Thirty six years ago today, Gram Parsons made a prat of himself for the final time, at the Joshua Tree motel in the desert of California. The mess he made of his life is a pity, as he could was from a wealthy family and could have done anything he wanted, and his finest music was made a few months before he died. But his family was also very messy, and drugs and music were a way of trying to turn it into something better.
Death, on the other hand, froze him in early youth, and froze his music at a point that has served as a reference for many more successful singers and songwriters. He gave us Emmylou Harris, the Eagles, Wilco, The Byrds, Sheryl Crow and countless others. I'm pretty sure he also influenced the origins of punk, but maybe we aren't so grateful for that.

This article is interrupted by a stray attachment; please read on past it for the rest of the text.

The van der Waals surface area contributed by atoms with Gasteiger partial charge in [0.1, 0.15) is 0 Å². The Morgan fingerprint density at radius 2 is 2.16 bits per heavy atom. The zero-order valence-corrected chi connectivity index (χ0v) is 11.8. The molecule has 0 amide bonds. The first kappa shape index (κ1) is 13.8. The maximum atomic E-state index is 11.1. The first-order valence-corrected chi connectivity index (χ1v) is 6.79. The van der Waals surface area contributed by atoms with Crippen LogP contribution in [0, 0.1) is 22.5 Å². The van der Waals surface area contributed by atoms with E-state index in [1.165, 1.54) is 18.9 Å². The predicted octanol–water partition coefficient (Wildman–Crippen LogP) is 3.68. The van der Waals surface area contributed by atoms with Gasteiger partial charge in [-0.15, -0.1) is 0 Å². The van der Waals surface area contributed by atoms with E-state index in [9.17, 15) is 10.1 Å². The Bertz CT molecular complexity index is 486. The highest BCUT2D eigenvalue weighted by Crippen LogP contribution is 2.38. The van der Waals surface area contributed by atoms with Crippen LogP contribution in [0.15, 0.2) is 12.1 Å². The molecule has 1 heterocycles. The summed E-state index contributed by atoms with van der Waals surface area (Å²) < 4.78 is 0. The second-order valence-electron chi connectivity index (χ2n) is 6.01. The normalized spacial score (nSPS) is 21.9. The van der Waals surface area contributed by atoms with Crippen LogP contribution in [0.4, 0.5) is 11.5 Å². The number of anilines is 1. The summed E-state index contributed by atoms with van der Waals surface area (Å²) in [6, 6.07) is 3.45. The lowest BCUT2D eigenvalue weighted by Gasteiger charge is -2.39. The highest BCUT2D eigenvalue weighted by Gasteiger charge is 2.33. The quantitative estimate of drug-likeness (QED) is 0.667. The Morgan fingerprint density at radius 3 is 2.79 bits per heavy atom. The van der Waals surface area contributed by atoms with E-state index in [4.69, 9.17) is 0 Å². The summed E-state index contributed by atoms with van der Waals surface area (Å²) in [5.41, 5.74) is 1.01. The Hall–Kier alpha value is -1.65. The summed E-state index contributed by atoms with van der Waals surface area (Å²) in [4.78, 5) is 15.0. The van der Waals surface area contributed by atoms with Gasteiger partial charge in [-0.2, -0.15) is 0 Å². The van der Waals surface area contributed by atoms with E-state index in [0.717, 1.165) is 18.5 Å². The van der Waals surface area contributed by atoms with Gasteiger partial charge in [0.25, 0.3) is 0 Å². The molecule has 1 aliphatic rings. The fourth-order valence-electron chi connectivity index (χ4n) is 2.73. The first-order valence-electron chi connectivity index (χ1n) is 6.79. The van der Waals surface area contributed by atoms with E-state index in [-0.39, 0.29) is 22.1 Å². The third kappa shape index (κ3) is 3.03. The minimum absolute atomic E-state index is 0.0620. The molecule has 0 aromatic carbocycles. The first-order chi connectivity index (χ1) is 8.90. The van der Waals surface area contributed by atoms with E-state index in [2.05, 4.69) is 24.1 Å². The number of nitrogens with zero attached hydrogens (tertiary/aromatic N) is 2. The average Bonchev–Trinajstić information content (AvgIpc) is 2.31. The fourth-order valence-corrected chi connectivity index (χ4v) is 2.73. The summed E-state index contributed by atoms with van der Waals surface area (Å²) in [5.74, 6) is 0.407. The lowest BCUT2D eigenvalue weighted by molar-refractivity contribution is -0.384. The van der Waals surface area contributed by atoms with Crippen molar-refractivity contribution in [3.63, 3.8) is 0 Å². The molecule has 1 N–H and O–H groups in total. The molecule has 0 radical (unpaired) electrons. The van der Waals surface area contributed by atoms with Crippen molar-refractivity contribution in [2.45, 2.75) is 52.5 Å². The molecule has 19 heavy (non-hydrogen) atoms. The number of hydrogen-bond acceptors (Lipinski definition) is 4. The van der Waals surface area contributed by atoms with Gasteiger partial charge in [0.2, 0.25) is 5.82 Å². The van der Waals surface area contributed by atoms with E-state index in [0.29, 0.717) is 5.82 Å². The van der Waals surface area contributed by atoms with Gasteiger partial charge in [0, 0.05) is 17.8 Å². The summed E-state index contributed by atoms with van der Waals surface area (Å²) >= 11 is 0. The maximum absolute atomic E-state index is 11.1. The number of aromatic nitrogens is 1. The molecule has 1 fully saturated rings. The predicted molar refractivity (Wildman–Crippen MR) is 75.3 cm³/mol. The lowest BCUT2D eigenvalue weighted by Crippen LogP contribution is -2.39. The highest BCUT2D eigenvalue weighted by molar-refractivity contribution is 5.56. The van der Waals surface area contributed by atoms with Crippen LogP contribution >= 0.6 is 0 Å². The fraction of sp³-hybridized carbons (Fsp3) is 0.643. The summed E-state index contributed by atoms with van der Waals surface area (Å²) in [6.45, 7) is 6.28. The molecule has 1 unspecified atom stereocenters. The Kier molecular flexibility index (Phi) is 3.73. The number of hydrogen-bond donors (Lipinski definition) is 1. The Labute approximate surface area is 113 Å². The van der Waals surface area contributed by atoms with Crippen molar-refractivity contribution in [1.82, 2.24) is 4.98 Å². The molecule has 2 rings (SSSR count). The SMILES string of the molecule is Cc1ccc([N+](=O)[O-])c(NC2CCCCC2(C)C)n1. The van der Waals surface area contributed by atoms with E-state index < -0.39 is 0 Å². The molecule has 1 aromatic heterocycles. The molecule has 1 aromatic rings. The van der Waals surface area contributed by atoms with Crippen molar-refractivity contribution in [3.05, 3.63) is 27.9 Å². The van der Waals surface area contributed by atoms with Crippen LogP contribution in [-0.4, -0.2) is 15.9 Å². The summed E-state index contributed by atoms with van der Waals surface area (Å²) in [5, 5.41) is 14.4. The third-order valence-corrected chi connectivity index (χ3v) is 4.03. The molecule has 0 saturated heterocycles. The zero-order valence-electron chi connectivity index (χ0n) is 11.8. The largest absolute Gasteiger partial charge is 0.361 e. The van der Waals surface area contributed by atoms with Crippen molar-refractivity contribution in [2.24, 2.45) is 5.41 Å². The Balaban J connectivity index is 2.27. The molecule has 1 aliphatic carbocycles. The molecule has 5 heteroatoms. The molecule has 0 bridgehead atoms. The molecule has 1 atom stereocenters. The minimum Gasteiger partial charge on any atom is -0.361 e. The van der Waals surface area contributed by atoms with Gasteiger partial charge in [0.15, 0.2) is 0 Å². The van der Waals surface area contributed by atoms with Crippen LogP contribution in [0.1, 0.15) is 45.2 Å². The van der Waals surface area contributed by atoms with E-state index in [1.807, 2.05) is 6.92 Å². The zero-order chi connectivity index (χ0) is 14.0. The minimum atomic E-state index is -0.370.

The stories are well known, hanging out with Keith Richards, joining, transforming and leaving the Byrds, opening for the Grateful Dead, fighting with everyone he ever sang with, walking out on record companies, taking off on the motorbike without warning, and dying with an icecube up his backside and having his body stolen and burnt in the desert. But the songs were what mattered, and they still are. Who can listen to $1000 Wedding or Brass Buttons without getting goosebumps?
Sharper readers of this blog will already have noticed I'm a bit of a fan. If you are too, let us bow our heads and put Grievous Angel on the CD. If you're not, or don't even know what I'm talking about, normal service will be resumed shortly.
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